846 THE ADVOCATE
VOL. 76 PART 6 NOVEMBER 2018
For the Grange, Parker gets even more creative in his tasting notes:
Remember that old Heinz Ketchup “anticipation” ad from the 1970s? The
palate of this 2013 Grange does just that. It makes you wait with so much
delicious promise being drip fed into the mouth at first—and then it
bursts forth and delivers! … Unfurling and slowly building in the medium
to full-bodied mouth with wonderful grace and depth, it reveals an
incredible array of ripe black fruit, spice, meat and earth-inspired flavors,
with a rock-solid frame to support this beauty (it should easily cellar for
40+ years!), while previously latent flavors emerge fully on the epically
long finish, culminating in that ultimate Grange experience. Oh, yes!
“Anticipation”, “delicious promise being drip fed”, “unfurling and slowly
building” and “culminating” are terms one would normally associate with a
subject that is only incidentally related to the consumption of wine. If
Parker had thrown in a few more “oh, yeses”, we would be down at the wine
store right now picking up cases of this stuff—cost be damned!
These Parker reviews attest to the fact that wines produced from Syrah are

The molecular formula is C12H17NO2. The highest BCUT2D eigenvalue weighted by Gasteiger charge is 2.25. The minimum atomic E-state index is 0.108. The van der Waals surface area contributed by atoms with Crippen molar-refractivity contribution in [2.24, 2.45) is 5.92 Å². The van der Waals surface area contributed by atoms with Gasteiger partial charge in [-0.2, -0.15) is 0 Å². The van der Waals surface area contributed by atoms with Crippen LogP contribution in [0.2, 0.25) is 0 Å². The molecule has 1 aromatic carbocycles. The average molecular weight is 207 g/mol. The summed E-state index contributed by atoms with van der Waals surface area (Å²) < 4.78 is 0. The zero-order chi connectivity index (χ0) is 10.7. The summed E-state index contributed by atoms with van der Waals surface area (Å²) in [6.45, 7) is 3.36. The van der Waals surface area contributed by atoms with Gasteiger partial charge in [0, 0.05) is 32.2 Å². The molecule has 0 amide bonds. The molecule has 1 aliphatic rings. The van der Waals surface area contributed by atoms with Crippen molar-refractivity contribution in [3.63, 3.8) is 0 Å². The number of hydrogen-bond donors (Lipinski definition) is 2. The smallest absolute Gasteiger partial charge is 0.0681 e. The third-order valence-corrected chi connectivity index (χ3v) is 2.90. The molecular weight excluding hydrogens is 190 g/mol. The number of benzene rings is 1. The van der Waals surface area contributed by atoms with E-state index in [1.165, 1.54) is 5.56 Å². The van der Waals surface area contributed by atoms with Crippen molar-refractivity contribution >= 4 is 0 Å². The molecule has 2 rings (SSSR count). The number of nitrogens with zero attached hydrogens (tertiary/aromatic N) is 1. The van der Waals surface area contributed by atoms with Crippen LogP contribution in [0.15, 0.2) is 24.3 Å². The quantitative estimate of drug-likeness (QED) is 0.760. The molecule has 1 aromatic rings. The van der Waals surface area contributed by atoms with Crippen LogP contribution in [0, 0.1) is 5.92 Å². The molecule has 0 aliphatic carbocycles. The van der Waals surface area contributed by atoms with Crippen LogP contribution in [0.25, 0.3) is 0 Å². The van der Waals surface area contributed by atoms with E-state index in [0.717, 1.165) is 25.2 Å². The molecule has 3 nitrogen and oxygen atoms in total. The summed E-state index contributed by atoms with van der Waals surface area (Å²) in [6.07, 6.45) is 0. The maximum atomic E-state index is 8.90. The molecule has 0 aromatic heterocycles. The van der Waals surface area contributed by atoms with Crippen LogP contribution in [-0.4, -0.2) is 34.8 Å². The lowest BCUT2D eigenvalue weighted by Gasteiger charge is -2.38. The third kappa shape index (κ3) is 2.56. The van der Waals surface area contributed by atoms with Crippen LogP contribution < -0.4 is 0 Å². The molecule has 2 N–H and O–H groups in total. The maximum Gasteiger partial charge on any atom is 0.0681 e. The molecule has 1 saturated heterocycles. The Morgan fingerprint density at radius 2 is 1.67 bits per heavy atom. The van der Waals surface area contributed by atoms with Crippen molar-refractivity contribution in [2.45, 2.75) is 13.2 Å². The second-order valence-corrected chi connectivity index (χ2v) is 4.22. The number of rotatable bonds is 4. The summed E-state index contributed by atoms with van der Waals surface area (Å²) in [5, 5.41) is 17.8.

some of the most serious, intense and flavourful wines one can find.
Although Syrah remains most prominent in France and Australia, it is being
grown in increasing abundance in most wine regions of the world, including
California, Washington state, Italy, Chile and right here in British Columbia.
Indeed, the Syrah wines being produced in our province are some of the best
reds on offer locally. Some of the finer examples include the Syrahs of
Painted Rock, Le Vieux Pin, Maverick, Nichol and Laughing Stock. Chile is
also producing high-quality Syrah and at very reasonable prices.
Syrah finds its origins in the Rhône wine region of France. Although it
was once believed that the grape was introduced to the Rhône from cuttings
of vines near Shiraz in Persia, recent DNA testing conducted at the University
of California, Davis has proven that the grape is indigenous to France
and is a cross of two obscure varieties, Mondeuse Blanche and Dureza. In
France, the Syrah grape is most prominent in the northern Rhône and used
to make red wine in the appellations known as Côte-Rôtie, Saint-Joseph,
Crozes-Hermitage, Hermitage and Cornas. In certain of these appellations,
the Syrah can be co-fermented with a small quantity of white grapes. In the
Côte-Rôtie, Viognier is used, while in Hermitage, Marsanne and Roussanne
are the white grapes that are added to the Syrah. The addition of white
grapes, particularly Viognier, provides an aromatic quality to the wine,
along with floral scents. However, many of the wines of the northern Rhône
are made from one hundred per cent Syrah. Syrah is also prominent in the
southern Rhône but is usually blended with Grenache and other varietals.
It is an important feature of many of the great Châteauneuf-du-Pape wines.
It is now undisputed that the Australian grape known as Shiraz is the
exact same variety as Syrah. It is believed that the varietal was introduced